By LISA PREVOST, Published: November 14, 2013 The New York Times
New guidelines from the Consumer Financial Protection Bureau are aimed at preventing mortgage servicers from unnecessarily foreclosing on homes after a borrower dies.
The guidelines, issued last month, come in response to complaints that servicers are failing to work with survivors who want to assume the loan for a property to which they have claim.
“There were concerns about servicers refusing to talk to family members, or demanding documents that basically didn’t exist,” said Kelly Cochran, the bureau’s assistant director for the office of regulations.
Diane Thompson, a lawyer at the National Consumer Law Center, says the matter is “one of the thorniest and most intransigent problems I hear about from attorneys across the country.”
Servicers are making “judgment calls” about the legal requirements without any real knowledge, she said. And lost documents are the norm. Grieving family members are frequently asked to provide the borrower’s death certificate multiple times, for example, before the servicer recognizes the death.
Surviving spouses who want to stay in their home can run into difficulties if they need a loan modification to afford the payments, Ms. Thompson said. Lenders are often unwilling to allow spouses to assume the mortgage unless they are current on their payments, but making these payments may be impossible for a survivor dealing with large medical and funeral bills.
Earlier this year, Fannie Mae issued a directive requiring servicers to allow spouses and other heirs to pursue a loan assumption and a modification at the same time, if necessary.
Come January, servicers are supposed to have policies in place for dealing with these situations. The consumer bureau’s guidelines outline what these policies should achieve: for instance, ensuring that employees “promptly” respond to successors, inform them of required documentation, and determine their eligibility for a loan modification.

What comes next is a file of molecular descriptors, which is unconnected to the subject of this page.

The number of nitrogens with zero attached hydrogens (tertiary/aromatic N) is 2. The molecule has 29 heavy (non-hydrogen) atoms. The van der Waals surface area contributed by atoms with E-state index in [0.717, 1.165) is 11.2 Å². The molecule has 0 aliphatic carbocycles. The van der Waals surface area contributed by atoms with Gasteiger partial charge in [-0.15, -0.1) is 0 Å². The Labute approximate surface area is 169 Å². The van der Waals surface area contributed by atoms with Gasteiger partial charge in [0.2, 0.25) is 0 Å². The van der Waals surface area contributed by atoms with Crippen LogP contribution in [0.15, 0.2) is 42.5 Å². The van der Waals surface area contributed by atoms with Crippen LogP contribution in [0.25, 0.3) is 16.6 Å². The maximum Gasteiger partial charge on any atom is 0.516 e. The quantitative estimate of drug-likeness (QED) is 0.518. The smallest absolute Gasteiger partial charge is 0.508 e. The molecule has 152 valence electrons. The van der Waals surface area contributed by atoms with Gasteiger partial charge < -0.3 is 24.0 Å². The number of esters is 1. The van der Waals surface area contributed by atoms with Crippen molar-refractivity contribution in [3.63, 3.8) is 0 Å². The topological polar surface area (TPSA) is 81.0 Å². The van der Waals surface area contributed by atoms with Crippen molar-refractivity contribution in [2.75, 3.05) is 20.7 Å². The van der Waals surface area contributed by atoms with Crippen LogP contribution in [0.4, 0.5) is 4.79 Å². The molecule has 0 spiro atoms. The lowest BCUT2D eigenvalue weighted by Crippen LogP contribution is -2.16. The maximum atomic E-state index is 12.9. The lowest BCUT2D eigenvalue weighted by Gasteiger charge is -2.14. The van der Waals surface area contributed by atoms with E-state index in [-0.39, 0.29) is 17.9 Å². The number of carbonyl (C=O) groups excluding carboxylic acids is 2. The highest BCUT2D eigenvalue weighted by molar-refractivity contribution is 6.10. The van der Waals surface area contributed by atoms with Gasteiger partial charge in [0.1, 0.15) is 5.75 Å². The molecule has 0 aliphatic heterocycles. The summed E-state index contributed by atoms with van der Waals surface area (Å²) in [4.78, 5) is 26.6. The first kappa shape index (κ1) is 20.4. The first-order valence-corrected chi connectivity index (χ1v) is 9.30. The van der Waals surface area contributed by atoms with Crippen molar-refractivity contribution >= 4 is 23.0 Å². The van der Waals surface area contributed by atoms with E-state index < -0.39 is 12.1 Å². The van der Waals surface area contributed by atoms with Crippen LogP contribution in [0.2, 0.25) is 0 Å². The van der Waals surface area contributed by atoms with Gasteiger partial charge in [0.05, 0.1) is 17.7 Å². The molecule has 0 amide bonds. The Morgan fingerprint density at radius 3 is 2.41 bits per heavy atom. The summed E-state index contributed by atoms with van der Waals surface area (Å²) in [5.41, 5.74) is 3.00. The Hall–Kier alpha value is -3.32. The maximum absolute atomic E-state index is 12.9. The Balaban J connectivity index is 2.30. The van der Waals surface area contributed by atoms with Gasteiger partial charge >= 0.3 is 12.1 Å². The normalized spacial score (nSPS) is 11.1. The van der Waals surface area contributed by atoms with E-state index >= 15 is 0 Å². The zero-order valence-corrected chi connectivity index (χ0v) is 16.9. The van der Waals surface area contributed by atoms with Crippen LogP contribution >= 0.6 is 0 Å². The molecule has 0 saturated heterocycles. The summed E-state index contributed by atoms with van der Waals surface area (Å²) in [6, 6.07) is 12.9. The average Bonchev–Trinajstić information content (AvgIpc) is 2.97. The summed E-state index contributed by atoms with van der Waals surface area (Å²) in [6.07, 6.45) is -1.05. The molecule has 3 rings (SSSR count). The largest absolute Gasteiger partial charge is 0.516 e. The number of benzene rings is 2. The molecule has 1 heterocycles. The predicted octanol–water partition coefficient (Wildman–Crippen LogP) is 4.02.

Ms. Thompson said that although the guidelines were helpful, she would have preferred more clarity and some teeth.
“They’re not precise enough and don’t set out penalties for not complying,” she said. “When there are clear rules, you know what you have to do to comply. Nobody knows what ‘promptly’ means.”
Ms. Cochran said the language was intended to leave lenders some flexibility in dealing with the issue while “giving them a sense of what we’re looking at in the supervisory process.”
The survivors of a borrower in New Mexico recently won $3.1 million in damages after a state district judge ruled that Wells Fargo had wrongfully foreclosed on the borrower’s home after his death. According to the judge’s decision, issued in August, the bank pursued foreclosure on the property even after being notified that the family had filed a claim for a mortgage payoff under the borrower’s accidental-death insurance policy — which had been bought through Wells Fargo.
Calling Wells Fargo’s actions “staggering,” the judge noted that the lender “charged the estate for lawn care of the property (i.e., cutting the grass), even though no grass was actually cut.”
Ms. Thompson advises widows and other heirs to a mortgaged property to hire a lawyer if they aren’t named on the loan.
“They need to do an independent analysis of whether they want to keep paying on the mortgage,” she said. “If so, they need to communicate clearly to the servicer that they want to keep paying and are willing to assume the obligations under the note. And they need to do it as soon as they can.”